David Bahati, author of the Anti-Homosexuality Bill
David Bahati, the man behind Uganda’s Anti-Homosexuality Bill, will consider dropping its death penalty clause to make sure that it is passed.
“The death penalty is something we have moved away from,” he said in an interview with the Associated Press. In recent weeks there have been conflicting reports about the fate of the notorious bill.
It is believed that Uganda’s President Yoweri Museveni would prefer to have the bill shelved in order to avoid an international outcry, but Bahati confirmed that he was still working to ensure that hearings on the bill take place.
“We shall try and see how far we can go with the bill. It may be possible. We are doing all we can. We have limited time…”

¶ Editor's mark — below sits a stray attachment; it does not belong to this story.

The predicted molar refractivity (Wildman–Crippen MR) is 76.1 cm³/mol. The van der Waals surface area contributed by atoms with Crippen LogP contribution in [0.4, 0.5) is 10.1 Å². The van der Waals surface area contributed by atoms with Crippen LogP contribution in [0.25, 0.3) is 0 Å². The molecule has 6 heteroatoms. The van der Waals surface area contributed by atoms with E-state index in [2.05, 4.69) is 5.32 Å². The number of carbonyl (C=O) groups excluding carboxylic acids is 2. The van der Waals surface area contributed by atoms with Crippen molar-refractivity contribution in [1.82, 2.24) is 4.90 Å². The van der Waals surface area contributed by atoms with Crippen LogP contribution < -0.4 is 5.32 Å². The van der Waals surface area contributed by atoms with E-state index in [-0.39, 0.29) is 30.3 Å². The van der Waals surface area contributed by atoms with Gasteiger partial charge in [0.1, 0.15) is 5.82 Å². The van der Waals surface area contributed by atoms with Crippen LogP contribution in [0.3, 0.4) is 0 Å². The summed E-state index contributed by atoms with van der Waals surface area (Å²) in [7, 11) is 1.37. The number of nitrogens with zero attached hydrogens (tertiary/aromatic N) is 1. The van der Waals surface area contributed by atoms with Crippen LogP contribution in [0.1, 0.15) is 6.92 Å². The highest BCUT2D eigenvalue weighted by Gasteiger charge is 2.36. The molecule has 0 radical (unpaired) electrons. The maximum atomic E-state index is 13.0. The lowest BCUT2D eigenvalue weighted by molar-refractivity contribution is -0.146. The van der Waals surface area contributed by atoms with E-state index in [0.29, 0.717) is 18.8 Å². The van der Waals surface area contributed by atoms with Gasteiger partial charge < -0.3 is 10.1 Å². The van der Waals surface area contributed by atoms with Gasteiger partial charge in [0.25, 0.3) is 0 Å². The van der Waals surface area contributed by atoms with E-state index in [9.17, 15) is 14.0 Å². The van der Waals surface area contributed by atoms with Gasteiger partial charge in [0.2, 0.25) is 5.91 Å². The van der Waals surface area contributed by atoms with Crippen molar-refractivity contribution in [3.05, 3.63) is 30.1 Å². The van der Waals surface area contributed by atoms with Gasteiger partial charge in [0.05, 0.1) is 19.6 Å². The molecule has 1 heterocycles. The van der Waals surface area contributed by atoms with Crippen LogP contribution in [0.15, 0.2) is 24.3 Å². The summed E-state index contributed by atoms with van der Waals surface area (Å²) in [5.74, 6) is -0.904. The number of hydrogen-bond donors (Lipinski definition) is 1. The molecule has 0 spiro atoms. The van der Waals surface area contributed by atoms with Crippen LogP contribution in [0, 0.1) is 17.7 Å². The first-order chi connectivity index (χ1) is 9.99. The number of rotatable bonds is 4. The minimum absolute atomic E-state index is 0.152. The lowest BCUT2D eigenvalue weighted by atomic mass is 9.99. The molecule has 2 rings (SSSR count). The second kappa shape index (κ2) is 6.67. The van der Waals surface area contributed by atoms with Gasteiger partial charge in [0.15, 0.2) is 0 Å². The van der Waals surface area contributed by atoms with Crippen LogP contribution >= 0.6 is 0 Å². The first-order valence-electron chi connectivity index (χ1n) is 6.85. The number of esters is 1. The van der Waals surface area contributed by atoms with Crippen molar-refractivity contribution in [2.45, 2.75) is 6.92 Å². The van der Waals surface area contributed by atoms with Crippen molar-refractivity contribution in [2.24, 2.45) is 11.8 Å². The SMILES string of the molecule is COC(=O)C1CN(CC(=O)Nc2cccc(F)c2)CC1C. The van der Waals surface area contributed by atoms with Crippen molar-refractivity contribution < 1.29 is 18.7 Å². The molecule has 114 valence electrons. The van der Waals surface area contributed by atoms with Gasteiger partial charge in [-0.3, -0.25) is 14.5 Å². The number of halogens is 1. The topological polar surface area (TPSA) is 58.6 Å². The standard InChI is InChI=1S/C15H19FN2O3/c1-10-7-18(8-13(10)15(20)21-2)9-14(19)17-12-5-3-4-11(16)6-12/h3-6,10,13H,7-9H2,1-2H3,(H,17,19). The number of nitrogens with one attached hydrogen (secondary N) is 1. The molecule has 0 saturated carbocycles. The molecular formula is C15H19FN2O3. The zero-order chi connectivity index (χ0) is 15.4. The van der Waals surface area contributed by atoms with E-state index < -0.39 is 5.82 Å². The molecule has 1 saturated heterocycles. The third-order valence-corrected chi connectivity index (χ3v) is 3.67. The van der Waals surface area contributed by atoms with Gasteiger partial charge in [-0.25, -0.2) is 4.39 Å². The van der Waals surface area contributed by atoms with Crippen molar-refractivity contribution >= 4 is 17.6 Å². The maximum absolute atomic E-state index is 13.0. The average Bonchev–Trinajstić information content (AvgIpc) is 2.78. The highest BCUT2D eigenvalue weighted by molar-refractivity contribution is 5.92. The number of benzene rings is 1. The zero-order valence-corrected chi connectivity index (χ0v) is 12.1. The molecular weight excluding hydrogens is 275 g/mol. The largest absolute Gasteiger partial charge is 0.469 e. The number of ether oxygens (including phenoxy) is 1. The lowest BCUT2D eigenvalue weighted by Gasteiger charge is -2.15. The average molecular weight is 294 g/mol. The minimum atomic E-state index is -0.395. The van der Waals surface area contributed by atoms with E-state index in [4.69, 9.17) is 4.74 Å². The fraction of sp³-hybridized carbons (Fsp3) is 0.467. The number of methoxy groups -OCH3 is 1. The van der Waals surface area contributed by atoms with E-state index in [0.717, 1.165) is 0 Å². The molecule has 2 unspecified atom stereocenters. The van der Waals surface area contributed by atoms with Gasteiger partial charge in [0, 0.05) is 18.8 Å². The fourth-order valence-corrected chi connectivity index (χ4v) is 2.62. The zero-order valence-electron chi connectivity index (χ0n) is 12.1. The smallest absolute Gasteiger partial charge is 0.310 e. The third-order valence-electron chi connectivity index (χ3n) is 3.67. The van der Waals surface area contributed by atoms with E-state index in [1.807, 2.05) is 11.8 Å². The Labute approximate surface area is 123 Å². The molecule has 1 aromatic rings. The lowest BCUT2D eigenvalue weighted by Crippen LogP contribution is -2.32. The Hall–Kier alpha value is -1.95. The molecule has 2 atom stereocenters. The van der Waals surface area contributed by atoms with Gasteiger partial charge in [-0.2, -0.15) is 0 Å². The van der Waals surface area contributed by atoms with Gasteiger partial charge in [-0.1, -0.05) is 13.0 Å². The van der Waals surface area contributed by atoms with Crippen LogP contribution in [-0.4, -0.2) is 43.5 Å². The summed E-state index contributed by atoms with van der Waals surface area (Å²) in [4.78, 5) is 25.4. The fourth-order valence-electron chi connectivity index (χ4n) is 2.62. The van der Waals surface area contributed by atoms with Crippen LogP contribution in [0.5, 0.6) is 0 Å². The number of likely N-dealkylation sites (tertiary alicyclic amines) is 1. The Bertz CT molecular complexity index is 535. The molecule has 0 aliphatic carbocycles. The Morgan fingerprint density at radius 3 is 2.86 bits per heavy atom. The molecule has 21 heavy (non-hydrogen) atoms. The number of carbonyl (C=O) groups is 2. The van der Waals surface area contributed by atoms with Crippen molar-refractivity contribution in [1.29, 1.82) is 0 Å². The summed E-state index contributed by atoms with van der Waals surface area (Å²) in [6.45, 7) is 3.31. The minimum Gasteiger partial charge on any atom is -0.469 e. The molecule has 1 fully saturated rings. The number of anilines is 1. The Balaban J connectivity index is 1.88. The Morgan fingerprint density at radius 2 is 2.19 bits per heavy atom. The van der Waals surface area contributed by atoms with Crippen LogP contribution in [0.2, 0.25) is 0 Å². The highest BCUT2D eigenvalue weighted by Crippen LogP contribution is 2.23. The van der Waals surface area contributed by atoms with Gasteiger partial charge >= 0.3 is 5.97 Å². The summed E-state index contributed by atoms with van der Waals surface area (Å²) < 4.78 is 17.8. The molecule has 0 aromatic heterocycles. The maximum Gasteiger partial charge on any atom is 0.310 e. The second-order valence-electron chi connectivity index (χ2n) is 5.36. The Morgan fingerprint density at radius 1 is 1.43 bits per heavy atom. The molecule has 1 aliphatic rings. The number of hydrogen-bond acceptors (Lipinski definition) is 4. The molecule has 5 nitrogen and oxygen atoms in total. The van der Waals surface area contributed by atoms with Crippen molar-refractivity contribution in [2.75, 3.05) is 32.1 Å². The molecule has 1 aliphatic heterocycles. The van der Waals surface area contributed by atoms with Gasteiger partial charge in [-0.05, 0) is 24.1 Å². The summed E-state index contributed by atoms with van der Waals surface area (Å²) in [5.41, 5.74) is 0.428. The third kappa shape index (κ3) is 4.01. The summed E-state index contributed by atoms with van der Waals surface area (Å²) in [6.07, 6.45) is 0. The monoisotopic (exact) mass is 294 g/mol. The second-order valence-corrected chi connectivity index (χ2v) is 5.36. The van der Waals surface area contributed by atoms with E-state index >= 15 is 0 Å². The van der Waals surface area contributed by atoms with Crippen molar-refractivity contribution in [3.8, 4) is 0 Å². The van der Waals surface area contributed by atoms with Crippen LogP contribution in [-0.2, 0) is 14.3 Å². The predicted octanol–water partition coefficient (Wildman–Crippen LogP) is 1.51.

Bahati, who has been blamed for fostering a virulently anti-gay environment in Uganda, extended his condolences toward the family of slain LGBT activist David Kato.
“My reaction is that I extend condolences to the family, parents of Kato. It’s regrettable that they could find themselves in this situation, and also regrettable that he could be allowed to be used to recruit our children. But the death of Kato had nothing to do with the bill in parliament,” he insisted.
Bahati also refuted claims that the legislation had been inspired by American evangelists who have close ties to the country’s conservative elite. “This actually has been an insult to suggest that Ugandans cannot think for themselves, that we have to wait for America to think for us,” he said.
Originally tabled in parliament in 2009, the Anti-Homosexuality Bill proposes the death penalty in cases of “aggravated homosexuality” and includes various penalties for anyone who does not turn over gay people to the police or “promotes” homosexuality.
Bahati (36), a born again Christian, is the MP for the constituency of Ndorwa West and is a member of Uganda’s ruling party.